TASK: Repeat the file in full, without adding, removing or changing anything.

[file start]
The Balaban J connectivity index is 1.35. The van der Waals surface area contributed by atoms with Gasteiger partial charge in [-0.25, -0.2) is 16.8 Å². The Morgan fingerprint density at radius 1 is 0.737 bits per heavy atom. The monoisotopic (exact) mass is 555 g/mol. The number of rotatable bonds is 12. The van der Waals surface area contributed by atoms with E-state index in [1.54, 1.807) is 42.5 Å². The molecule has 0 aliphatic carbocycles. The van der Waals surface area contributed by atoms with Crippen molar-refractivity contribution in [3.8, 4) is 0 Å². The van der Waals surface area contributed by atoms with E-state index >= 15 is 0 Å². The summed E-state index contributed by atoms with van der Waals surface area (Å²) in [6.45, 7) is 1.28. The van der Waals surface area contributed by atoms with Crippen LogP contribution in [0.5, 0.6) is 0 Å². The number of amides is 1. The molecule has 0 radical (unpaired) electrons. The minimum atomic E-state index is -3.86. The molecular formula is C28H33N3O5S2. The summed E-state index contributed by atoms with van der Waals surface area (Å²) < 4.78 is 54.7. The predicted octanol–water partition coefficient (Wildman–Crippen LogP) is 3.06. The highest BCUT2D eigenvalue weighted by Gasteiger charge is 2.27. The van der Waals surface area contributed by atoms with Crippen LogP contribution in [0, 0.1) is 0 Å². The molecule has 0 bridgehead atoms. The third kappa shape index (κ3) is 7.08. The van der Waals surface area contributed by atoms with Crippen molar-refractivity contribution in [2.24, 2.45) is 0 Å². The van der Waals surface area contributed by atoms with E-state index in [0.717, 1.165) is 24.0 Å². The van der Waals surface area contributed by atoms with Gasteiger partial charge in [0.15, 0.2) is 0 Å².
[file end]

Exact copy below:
The Balaban J connectivity index is 1.35. The van der Waals surface area contributed by atoms with Gasteiger partial charge in [-0.25, -0.2) is 16.8 Å². The Morgan fingerprint density at radius 1 is 0.737 bits per heavy atom. The monoisotopic (exact) mass is 555 g/mol. The number of rotatable bonds is 12. The van der Waals surface area contributed by atoms with E-state index in [1.54, 1.807) is 42.5 Å². The molecule has 0 aliphatic carbocycles. The van der Waals surface area contributed by atoms with Crippen molar-refractivity contribution in [3.8, 4) is 0 Å². The van der Waals surface area contributed by atoms with E-state index >= 15 is 0 Å². The summed E-state index contributed by atoms with van der Waals surface area (Å²) in [6.45, 7) is 1.28. The van der Waals surface area contributed by atoms with Crippen LogP contribution in [0.5, 0.6) is 0 Å². The number of amides is 1. The molecule has 0 radical (unpaired) electrons. The minimum atomic E-state index is -3.86. The molecular formula is C28H33N3O5S2. The summed E-state index contributed by atoms with van der Waals surface area (Å²) < 4.78 is 54.7. The predicted octanol–water partition coefficient (Wildman–Crippen LogP) is 3.06. The highest BCUT2D eigenvalue weighted by Gasteiger charge is 2.27. The van der Waals surface area contributed by atoms with Crippen LogP contribution in [0, 0.1) is 0 Å². The molecule has 0 bridgehead atoms. The third kappa shape index (κ3) is 7.08. The van der Waals surface area contributed by atoms with Crippen molar-refractivity contribution in [2.24, 2.45) is 0 Å². The van der Waals surface area contributed by atoms with E-state index in [0.717, 1.165) is 24.0 Å². The van der Waals surface area contributed by atoms with Gasteiger partial charge in [0.15, 0.2) is 0 Å².